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Seb Anthony

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Experiential Learning

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Accepting the 'slight' difference between the pedagogical and andragogical theories, I am curious to know if anyone has any direct experience of actually using these theories in designing a training event. In particular, has anyone used an experiential approach for an event at which the (adult) learners had no relevant previous experience? If so, what happened, what worked & what would you do differently next time?

Cheers!

Paul
Paul Hollands

One Response

  1. Training teachers outdoors
    The charity I work for, Learning through Landscapes, encourages schools to use their outdoor environment as a teaching resource.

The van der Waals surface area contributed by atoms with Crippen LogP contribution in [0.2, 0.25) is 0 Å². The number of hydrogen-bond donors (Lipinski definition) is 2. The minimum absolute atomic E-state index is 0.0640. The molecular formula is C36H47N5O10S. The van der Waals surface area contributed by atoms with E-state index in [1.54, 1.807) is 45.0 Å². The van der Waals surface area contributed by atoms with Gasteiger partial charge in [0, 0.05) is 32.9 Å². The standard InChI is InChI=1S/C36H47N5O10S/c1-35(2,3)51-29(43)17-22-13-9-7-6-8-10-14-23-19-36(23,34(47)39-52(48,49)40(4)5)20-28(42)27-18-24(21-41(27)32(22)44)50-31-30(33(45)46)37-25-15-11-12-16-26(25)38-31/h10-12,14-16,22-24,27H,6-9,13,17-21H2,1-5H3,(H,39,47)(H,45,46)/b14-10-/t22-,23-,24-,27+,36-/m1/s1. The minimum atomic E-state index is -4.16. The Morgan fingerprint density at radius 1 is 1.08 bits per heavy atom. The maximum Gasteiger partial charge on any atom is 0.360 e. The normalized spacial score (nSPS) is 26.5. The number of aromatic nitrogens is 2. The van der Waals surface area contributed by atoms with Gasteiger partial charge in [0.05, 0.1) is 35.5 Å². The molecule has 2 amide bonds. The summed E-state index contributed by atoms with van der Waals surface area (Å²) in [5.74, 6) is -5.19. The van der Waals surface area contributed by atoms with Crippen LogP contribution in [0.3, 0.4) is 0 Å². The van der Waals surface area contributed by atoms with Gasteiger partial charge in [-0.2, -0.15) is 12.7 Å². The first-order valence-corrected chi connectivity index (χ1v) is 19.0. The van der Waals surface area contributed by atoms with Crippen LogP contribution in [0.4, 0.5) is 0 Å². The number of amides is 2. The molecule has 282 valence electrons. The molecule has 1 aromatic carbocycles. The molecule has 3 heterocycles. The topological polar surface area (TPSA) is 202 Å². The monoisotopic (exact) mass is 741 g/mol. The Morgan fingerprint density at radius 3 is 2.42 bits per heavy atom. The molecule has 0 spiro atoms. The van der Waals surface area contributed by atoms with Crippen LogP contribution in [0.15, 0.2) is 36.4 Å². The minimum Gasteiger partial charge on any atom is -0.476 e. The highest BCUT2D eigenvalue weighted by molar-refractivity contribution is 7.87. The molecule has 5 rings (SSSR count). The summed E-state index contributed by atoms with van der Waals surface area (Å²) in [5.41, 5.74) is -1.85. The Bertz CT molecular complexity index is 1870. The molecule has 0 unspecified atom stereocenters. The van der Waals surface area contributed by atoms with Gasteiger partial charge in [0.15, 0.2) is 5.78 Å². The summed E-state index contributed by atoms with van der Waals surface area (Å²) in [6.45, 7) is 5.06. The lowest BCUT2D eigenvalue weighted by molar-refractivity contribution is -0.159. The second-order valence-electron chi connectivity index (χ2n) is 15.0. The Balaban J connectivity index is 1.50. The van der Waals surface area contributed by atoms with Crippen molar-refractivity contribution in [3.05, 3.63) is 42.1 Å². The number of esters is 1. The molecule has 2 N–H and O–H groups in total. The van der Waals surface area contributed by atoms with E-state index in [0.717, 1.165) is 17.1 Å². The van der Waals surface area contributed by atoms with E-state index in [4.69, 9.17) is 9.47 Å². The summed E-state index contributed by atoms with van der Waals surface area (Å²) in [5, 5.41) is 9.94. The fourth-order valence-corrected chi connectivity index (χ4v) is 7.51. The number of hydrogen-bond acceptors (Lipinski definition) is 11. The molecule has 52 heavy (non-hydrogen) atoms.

This means that much of the learning we promote is experiential. As many teachers are not used to working outdoors and teaching in this way our training for them is also experiential – and often outside.
    We find that this type of training goes down very well, as long as it is seen as directed and relevant, remembersing that these teachers will then be taking what they have learnt back to children.
    We also mix the experiential learning with theory and examples from other schools to deliver a balanced and varied programme.
    I would be happy to share information on some of the types of activity we use.
    Mary Jackson

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